Edith Margaret Garrud

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The Suffragette that Knew Jiu-Jitsu. The Arrest. By Arthur Wallis Mills, originally published in 1910 in Punch and The Wanganui Chronicle.

Edith Margaret Garrud (1872–1971) was among the first female professional martial arts instructors in the Western world. She trained the Bodyguard unit of the Women's Social and Political Union (WSPU) in jujutsu self-defence techniques.


She was born Edith Margaret Williams in 1872 in Bath, Somerset. Five years later, her family moved to Wales, where she remained until circa 1893. She married William Garrud, a physical culture instructor specializing in gymnastics, boxing and wrestling. They moved to London, where William found work as a physical culture trainer for several universities.

In 1899, the Garruds were introduced to the art of jiu jitsu by Edward William Barton-Wright, the first jiu jitsu teacher in Europe and the founder of the eclectic martial art of Bartitsu. Five years later, they became students at the jiu jitsu school of the former Bartitsu Club instructor Sadakazu Uyenishi in Golden Square, Soho. In 1907, Edith was featured as the protagonist in a short film entitled Jiu-jitsu Downs the Footpads, which was produced by the Pathé Film Company.

When Uyenishi left England in 1908, William took over as the owner and manager of the Golden Square school and Edith became the instructor of the women's and children's classes.

The Garruds popularised jujutsu by performing numerous exhibitions throughout London and by writing articles for magazines. Beginning in 1908, Edith also taught classes for the "Suffragettes Self-Defence Club", which was only open to members of the Suffrage movement. From 1911, these classes were based at the Palladium Academy, a dance school in Argyll Street.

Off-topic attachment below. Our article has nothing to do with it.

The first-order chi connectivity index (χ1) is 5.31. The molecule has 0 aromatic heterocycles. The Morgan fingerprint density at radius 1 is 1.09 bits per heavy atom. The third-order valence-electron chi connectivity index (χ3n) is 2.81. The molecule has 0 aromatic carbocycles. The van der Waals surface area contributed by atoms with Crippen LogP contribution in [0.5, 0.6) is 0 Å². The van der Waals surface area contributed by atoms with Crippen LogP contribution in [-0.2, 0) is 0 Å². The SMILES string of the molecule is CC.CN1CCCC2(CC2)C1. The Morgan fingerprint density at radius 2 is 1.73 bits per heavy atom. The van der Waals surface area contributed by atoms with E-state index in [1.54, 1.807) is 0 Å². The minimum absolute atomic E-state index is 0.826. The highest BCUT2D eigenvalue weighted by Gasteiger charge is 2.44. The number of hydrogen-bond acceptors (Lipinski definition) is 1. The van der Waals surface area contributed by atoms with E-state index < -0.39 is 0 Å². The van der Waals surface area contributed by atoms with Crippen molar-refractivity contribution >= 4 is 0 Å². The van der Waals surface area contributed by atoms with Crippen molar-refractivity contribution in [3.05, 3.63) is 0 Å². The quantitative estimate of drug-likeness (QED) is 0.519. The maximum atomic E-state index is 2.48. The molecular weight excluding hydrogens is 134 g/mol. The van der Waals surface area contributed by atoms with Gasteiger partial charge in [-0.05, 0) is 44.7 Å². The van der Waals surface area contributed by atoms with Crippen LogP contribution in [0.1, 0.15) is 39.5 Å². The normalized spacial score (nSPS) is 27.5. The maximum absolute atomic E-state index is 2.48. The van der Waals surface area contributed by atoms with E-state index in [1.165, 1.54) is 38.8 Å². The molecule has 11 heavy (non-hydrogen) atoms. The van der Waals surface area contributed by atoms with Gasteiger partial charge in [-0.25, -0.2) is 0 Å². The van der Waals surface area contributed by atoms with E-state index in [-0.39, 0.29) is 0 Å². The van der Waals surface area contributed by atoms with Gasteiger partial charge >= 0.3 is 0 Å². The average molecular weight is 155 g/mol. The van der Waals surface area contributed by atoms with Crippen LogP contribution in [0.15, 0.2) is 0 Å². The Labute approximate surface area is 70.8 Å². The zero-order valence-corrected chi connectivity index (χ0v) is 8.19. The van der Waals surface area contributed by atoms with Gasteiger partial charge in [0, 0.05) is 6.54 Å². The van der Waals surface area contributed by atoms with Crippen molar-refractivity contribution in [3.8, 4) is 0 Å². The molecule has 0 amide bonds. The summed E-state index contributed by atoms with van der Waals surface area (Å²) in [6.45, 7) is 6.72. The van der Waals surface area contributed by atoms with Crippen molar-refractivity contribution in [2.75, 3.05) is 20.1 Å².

In January 1911, Edith Garrud choreographed the fight scenes for a polemic play entitled What Every Woman Ought to Know. In August that year, one of her articles on women's self-defence was published in Health and Strength magazine.

Trainer of bodyguards[edit]

In 1913, the Asquith government instituted the so-called Cat and Mouse Act whereby Suffragette leaders on hunger strikes could legally be released from jail in order to recover their health and then re-arrested on the original charge. The WSPU responded by establishing a thirty-member, all-woman protection unit referred to as "the Bodyguard", the "Jiujitsuffragettes" and the "Amazons", to protect fugitive suffragettes from re-arrest. Edith Garrud became the very first trainer of the Bodyguard and taught them jujutsu and the use of Indian clubs as defensive weapons. Their lessons took place in a succession of secret locations to avoid the attention of the police.

The Bodyguard fought a number of well-publicised hand-to-hand combats with police officers who were attempting to arrest their leaders, most famously during the so-called "Battle of Glasgow" on 9 March 1914 and during the WSPU "Raid on Buckingham Palace" on 24 May 1914.

On several occasions they were also able to stage successful escapes and rescues, making use of tactics such as disguise and the use of decoys to confuse the police. A number of these incidents are described in the unpublished memoir of Bodyguard member Katherine "Kitty" Marshall, titled "Suffragette Escapes and Adventures". Journalists coined the term "suffrajitsu" - a portmanteau of "suffragette" and "jiujitsu" - to describe their techniques of self-defence, sabotage and subterfuge.

The Bodyguard was disbanded shortly after the onset of the First World War. WSPU leader Emmeline Pankhurst had decided to suspend militant suffrage actions and to support the British Government during the crisis, and therefore no longer required protection.

Later life[edit]